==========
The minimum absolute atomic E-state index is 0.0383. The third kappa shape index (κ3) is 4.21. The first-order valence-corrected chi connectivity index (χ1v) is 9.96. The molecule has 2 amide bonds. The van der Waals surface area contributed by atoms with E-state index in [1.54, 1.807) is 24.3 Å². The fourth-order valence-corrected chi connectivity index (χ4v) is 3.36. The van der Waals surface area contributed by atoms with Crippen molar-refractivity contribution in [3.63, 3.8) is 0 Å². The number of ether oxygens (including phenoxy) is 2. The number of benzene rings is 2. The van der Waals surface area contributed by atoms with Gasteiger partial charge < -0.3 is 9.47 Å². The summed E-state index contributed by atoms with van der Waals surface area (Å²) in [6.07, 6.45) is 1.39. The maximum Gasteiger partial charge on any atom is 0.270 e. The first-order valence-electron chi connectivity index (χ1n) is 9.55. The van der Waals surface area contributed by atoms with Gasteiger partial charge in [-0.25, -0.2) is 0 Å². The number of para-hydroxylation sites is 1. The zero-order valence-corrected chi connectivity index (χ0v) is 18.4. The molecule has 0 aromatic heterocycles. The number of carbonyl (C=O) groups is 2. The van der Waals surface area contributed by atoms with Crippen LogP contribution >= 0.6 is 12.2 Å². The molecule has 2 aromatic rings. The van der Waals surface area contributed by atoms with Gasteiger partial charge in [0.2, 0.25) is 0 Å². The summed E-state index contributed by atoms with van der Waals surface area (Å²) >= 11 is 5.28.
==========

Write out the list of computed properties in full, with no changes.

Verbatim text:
The minimum absolute atomic E-state index is 0.0383. The third kappa shape index (κ3) is 4.21. The first-order valence-corrected chi connectivity index (χ1v) is 9.96. The molecule has 2 amide bonds. The van der Waals surface area contributed by atoms with E-state index in [1.54, 1.807) is 24.3 Å². The fourth-order valence-corrected chi connectivity index (χ4v) is 3.36. The van der Waals surface area contributed by atoms with Crippen molar-refractivity contribution in [3.63, 3.8) is 0 Å². The number of ether oxygens (including phenoxy) is 2. The number of benzene rings is 2. The van der Waals surface area contributed by atoms with Gasteiger partial charge < -0.3 is 9.47 Å². The summed E-state index contributed by atoms with van der Waals surface area (Å²) in [6.07, 6.45) is 1.39. The maximum Gasteiger partial charge on any atom is 0.270 e. The first-order valence-electron chi connectivity index (χ1n) is 9.55. The van der Waals surface area contributed by atoms with Gasteiger partial charge in [-0.25, -0.2) is 0 Å². The number of para-hydroxylation sites is 1. The zero-order valence-corrected chi connectivity index (χ0v) is 18.4. The molecule has 0 aromatic heterocycles. The number of carbonyl (C=O) groups is 2. The van der Waals surface area contributed by atoms with Crippen LogP contribution >= 0.6 is 12.2 Å². The molecule has 2 aromatic rings. The van der Waals surface area contributed by atoms with Gasteiger partial charge in [0.2, 0.25) is 0 Å². The summed E-state index contributed by atoms with van der Waals surface area (Å²) >= 11 is 5.28.